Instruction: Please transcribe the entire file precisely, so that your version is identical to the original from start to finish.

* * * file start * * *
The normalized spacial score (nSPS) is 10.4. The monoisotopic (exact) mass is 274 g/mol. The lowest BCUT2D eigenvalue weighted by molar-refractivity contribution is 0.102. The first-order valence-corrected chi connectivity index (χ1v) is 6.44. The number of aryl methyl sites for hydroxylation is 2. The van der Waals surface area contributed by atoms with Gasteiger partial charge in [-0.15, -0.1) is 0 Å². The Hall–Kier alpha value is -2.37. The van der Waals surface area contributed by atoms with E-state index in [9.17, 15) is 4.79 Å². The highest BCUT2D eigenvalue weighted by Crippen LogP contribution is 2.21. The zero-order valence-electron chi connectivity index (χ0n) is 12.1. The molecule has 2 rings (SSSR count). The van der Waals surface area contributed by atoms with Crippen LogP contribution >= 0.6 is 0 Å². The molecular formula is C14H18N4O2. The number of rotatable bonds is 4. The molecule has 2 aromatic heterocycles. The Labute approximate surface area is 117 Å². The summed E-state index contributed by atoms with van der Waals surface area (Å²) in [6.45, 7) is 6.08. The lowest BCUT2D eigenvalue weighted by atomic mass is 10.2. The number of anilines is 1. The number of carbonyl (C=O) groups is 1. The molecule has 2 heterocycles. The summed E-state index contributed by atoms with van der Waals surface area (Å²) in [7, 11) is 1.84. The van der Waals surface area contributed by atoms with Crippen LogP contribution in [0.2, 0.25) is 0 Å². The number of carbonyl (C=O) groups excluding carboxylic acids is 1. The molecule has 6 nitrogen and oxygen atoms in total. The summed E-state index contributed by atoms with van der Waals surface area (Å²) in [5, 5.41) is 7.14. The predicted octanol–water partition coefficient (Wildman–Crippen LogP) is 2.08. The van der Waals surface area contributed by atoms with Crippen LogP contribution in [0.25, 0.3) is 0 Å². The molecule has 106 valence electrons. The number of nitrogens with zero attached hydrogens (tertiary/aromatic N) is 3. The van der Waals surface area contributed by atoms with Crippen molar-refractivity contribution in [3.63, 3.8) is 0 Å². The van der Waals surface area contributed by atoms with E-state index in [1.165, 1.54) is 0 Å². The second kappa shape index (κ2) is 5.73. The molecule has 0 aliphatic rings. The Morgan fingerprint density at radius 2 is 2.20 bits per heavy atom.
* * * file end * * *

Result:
The normalized spacial score (nSPS) is 10.4. The monoisotopic (exact) mass is 274 g/mol. The lowest BCUT2D eigenvalue weighted by molar-refractivity contribution is 0.102. The first-order valence-corrected chi connectivity index (χ1v) is 6.44. The number of aryl methyl sites for hydroxylation is 2. The van der Waals surface area contributed by atoms with Gasteiger partial charge in [-0.15, -0.1) is 0 Å². The Hall–Kier alpha value is -2.37. The van der Waals surface area contributed by atoms with E-state index in [9.17, 15) is 4.79 Å². The highest BCUT2D eigenvalue weighted by Crippen LogP contribution is 2.21. The zero-order valence-electron chi connectivity index (χ0n) is 12.1. The molecule has 2 rings (SSSR count). The van der Waals surface area contributed by atoms with Crippen LogP contribution >= 0.6 is 0 Å². The molecular formula is C14H18N4O2. The number of rotatable bonds is 4. The molecule has 2 aromatic heterocycles. The Labute approximate surface area is 117 Å². The summed E-state index contributed by atoms with van der Waals surface area (Å²) in [6.45, 7) is 6.08. The lowest BCUT2D eigenvalue weighted by atomic mass is 10.2. The number of anilines is 1. The number of carbonyl (C=O) groups is 1. The molecule has 2 heterocycles. The summed E-state index contributed by atoms with van der Waals surface area (Å²) in [7, 11) is 1.84. The van der Waals surface area contributed by atoms with Crippen LogP contribution in [0.2, 0.25) is 0 Å². The number of carbonyl (C=O) groups excluding carboxylic acids is 1. The molecule has 6 nitrogen and oxygen atoms in total. The summed E-state index contributed by atoms with van der Waals surface area (Å²) in [5, 5.41) is 7.14. The predicted octanol–water partition coefficient (Wildman–Crippen LogP) is 2.08. The van der Waals surface area contributed by atoms with Crippen LogP contribution in [0.25, 0.3) is 0 Å². The molecule has 106 valence electrons. The number of nitrogens with zero attached hydrogens (tertiary/aromatic N) is 3. The van der Waals surface area contributed by atoms with Crippen molar-refractivity contribution in [3.63, 3.8) is 0 Å². The van der Waals surface area contributed by atoms with E-state index in [1.165, 1.54) is 0 Å². The second kappa shape index (κ2) is 5.73. The molecule has 0 aliphatic rings. The Morgan fingerprint density at radius 2 is 2.20 bits per heavy atom.